GOKey: Details Revealed on Collapse of High Profile Indiegogo Hardware Campaign

This is a cautionary tale not just for backers of ostensible promising hardware presales campaigns but for hardware creators with little to no experience on manufacturing and shipping hardware from Asia.

GOKey, a rewards based project posted on Indiegogo in 2014, raised over $1.2 million with the support of almost 14,000 backers. GOKey was promoted as a combo-battery cable device with a finder application included (similar to Tile). Crowdfund Insider published a story last week that after several years of delays and encouraging updates, founder Doros Kyriakoulis announced the company had run out of money and was considering bankruptcy. Not a good outcome. As one may expect, GOKey backers would not be receiving their promised perks after waiting for years. GOKey backers were, understandably, pretty pissed off.

A few of days ago, an individual with inside information on the GOKey campaign contacted Crowdfund Insider. They wanted to share what really went wrong and clear up a few items regarding GOKey and its creator. Due to their professional standing within the Asian hardware and manufacturing industry, they asked not to be named.

Back in late 2016, this individual was contacted to help out with the flailing GOKey Indiegogo project. This person, based in China, works directly with hardware companies to help facilitate tech projects. Some of their clients are fairly well established shipping millions of dollars in hardware each year. Short of money and saddled with technology setbacks, GOKey was in dire need of help. Even this late in the game, this person believed the project had solid potential if it they could get it to market;

“I had seen the GOKey as something that was doable with today’s technology with a reasonable amount of money. This product should have gone to market and should have done really well,” explained the insider. “We could have done this project in just six months. Professional distributors were very excited about the project. Among the backers of the campaign were a lot of distributors.”

But Kyriakoulis had over-promised and was in the process of under-delivering.

The stretch goal of adding Wi-Fi created a a big problem. It simply didn’t work. They looked at pulling the feature in an attempt to simplify the project and dumb it down. But reconfiguring a device not only takes time but more money/

Kyriakoulis was in a bind. The design was broken and he was dealing with a myriad of Chinese companies in a language he did not understand and culture that is highly risk averse.

“[Kyriakoulis] is an alright guy but no CEO type. That is what was needed. This comes down to execution. He had just met the wrong people. He thought he had hit the big time when he raised all of the money. He hired a big team and they sucked him dry. He came to China and he did not speak any Chinese. Whatever money he had left he had given away in salaries.”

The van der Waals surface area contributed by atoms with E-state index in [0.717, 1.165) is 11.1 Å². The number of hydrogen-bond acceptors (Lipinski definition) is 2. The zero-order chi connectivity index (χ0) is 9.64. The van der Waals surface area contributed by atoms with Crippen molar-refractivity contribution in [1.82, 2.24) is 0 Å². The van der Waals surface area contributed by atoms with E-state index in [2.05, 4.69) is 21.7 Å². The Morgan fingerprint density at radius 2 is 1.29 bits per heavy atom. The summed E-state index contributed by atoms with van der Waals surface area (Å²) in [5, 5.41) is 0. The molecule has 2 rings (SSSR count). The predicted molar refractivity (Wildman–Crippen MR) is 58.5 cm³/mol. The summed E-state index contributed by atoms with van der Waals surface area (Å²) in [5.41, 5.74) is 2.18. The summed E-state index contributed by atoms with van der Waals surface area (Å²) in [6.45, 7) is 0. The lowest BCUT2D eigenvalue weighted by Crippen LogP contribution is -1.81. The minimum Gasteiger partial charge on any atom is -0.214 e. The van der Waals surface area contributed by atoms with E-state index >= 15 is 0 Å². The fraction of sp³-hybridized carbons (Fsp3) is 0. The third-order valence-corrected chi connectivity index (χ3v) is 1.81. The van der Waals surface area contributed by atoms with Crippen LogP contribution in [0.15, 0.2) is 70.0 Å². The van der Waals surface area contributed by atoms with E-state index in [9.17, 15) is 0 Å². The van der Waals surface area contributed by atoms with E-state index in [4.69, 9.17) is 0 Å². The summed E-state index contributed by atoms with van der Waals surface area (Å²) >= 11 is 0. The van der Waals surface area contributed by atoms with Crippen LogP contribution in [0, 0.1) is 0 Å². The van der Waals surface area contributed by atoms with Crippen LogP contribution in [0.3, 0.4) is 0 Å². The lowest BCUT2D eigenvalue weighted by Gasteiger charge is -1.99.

If you don’t have any experience dealing with the Chinese manufacturing world there is a huge risk you will get fleeced. This has happened more than once in the world of perk-based crowdfunding. Optimism and a pocket full of money is not enough. You have to understand the labyrinth of personalities and players. It’s a different world.

“People here can fool you around for a long time. You have to have a team … at least two teams when they start putzing around. There are tons of engineers here but you have to drive the bus. When there is a problem they start pointing fingers at everyone else. If you are not technically inclined you are going to get turned around in circles. If you know how to talk to people here you are going to get results.”

Apparently in the beginning of the project, Kyriakoulis talked to the wrong people who were willing to take his money but were short on results. Many inexperienced creators looking for a manufacturing partner go straight to the largest factory. But large factories can be more inclined to copy your product and rip you off. They have all the relationships in place to quickly clone and ship a promising product. If there is no ongoing relationship or reason to commit, they can easily take your idea and run.

Crowdfund Insider was told that, with the help of this person,  a relationship was formed with a Chinese firm that even put some of their own money into GOKey in an attempt to reanimate the stalled project. But when additional tech problems came up they simply walked away. It made no sense for them to continue to fund a project when they would have to deliver to backers and not make any profit. The Chinese investors said there was no way they were shipping 15,000 GOKeys without getting paid. GOKey became a bottomless pit.

“Doros was very stressed at the end. He kept pushing for the backers. He was definitely feeling the pressure. This really crushed him … Doros got screwed by Silicon Valley and then over here.”

This person believes that Kyriakoulis had good intentions but not the necessary skill-set. It all came down to management. In the end, Kyriakoulis did not have the tool kit to deal with Chinese companies that he needed to fulfill his obligations. GOKey collapsed.

The insider is of the opinion that platforms should shoulder part of the blame in projects like this. The platforms collect their money first and then the relationship ends.

“The platforms [Kickstarter and Indiegogo] make money for being a PR site. They have no fiduciary responsibility [for project completion]. They are motivated by something else. They collect their money once the goal is met. I don’t think [backers] should be angry at Doros. They should be angry at the platforms. They should have been helping Doros out.”


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